Jun 4, 2012

Mothers, Cookbooks, and Apple Pie

For years, my daughters have been asking me to teach them how to bake an apple pie. I suppose they view it as a gold standard of domesticity, the kind of task and knowledge that mothers naturally pass on to their girls and that they therefore expect to receive. Problem is, I’m not much of a cook and can hardly claim expertise in any matters domestic, partly because I lost my mom before I realized these things were valuable to learn—she knew how to bake an apple pie, though lemon meringue was her trademark—and partly, I suppose, because willfully refusing to learn how to bake pies effectively separates me from my mother and therefore, in a form of twisted logic, from her fate. I’ve felt guilty about having two daughters who want to bake, though, as if somehow I’m not stepping up to the maternal plate in the manner they want or need.

Isn’t pie baking (and knitting, and sewing, and knowing how to use a Crock Pot, and all the things I’ve taken halfhearted stabs at during the years and then promptly abandoned) just part of what mothers do?

And then this past Sunday while my husband was on a trip to New York I found myself home with the girls with a leisurely afternoon and no plans, a rarity for us three. For a reason that still escapes me, even as I sit here writing, I decided it would be a fine day to learn how to bake an apple pie.

I started by Googling “basic apple pie recipe.” The ever-trusty Cooks.com came right to the rescue, but something about referring to a laptop or iPad screen while baking felt fundamentally wrong. I decided to look in my rarely-touched stash of cookbooks for a useful alternative. My new-ish Better Homes and Gardens cookbook didn’t have a recipe for apple pie. (I know. That surprised me, too.) An older New York Times Cookbook I picked up somewhere years ago didn’t have one, either. It started to occur to me that cookbooks either a) assume that everyone with an interest in cooking already knows how to cook an apple pie; or b) an apple pie is just too basic for their readerships, who’d rather learn how to make apple-strawberry-rhubarb gluten-free latticed cobbler extravaganzas, or some such.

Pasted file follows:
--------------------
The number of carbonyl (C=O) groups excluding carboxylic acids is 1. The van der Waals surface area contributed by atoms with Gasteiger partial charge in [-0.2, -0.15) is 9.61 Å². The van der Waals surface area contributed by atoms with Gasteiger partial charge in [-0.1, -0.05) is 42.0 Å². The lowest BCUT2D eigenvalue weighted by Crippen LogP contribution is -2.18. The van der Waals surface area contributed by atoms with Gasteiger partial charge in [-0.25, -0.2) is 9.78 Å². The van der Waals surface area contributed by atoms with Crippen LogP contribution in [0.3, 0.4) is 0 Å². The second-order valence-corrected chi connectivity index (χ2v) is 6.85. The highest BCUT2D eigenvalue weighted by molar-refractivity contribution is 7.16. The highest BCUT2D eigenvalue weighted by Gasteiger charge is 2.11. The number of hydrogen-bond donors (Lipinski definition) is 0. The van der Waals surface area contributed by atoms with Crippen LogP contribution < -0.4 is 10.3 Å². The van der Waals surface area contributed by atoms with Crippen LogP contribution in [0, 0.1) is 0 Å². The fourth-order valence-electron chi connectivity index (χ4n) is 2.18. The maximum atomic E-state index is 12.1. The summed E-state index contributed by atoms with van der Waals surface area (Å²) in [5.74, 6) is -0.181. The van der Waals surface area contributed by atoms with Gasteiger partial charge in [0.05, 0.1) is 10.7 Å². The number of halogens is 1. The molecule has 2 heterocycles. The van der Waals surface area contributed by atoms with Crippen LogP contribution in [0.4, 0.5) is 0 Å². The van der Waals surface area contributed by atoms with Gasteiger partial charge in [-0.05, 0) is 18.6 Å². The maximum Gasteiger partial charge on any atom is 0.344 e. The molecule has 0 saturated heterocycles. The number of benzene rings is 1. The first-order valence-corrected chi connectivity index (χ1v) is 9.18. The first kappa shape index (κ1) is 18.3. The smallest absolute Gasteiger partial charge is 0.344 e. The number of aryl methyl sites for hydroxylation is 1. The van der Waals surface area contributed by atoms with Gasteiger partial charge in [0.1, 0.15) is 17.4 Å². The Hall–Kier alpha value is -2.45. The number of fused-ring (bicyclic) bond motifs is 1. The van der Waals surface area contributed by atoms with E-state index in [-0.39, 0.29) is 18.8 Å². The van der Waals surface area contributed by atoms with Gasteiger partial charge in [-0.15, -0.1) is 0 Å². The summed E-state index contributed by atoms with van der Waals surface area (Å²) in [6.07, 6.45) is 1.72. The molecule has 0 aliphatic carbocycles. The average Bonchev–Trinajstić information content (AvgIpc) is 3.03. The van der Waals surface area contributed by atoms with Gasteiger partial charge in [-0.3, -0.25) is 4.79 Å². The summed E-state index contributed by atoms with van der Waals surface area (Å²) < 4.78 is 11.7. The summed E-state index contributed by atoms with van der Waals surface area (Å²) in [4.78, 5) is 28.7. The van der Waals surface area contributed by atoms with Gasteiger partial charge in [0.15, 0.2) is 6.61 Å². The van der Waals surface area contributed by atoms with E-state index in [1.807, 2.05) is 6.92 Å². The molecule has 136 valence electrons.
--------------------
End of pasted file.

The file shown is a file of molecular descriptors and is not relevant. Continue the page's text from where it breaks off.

In the end, the recipe I found was almost exactly the one on Cooks.com and came from my mother’s old Better Homes and Garden cookbook from the early 1960s. I inherited the book when I left for college, or maybe I just took it with me without asking; I honestly don’t remember, but I’ve carried it with me from state to state, house to house, for the past 30 years. The book was a staple of my childhood, with its red-and-white checked hard looseleaf cover and silver-ring binder interior. The printed looseleaf pages have turned sepia with age, and over the years someone (my mother? me during college?) unclipped some of the baking recipes and tucked them inside the front cover without clipping them back in. But there about 2/3 of the way into the book, right where they belonged, were the recipes and instructions for double pie crusts and a simple apple pie.

The girls and I had most of the ingredients on hand – flour, salt, butter, apples, cinnamon, nutmeg, and sugar. We also had my mother’s wooden rolling pin and her big, plastic Tupperware mat with the concentric circles that tell you how wide to roll the dough for 8-, 9-, and 10-inch pies. My daughters love that mat. It looks progressive and vintage at the same time. They also like knowing the rolling pin we’re using is the one from my childhood home. Baking this pie was practically a three-generational effort, or as close to it as we could get.

With three people on the job, the pie took about 45 minutes of prep time and about 30 minutes of oven time. And the result was much better than you’d expect from three cooks who’d never tried it before, even after Eden and I got absorbed in a logo guessing game on my iPad and didn’t hear the oven timer go off for at least five minutes after the pie should have been done. Oops.

I don’t harbor any illusions that I’ll become a master baker, or magically transform into a crafty mom. I still don’t knit, and I still can’t sew. Most nights will still find me playing board games or proofreading high school papers rather than wielding a Cuisinart. But there was a certain, deep satisfaction that came from tackling that pie, from discovering it wasn’t as difficult or as mystifying as I’d imagined from a distance, and from having my mother participate in the enterprise with the two granddaughters she never met, even if it was just through her possessions. My older daughter, who took most of the pie to school to school today for a lunchtime picnic, asked if she could inherit the cookbook one day. Which will be exactly the right place for it to land.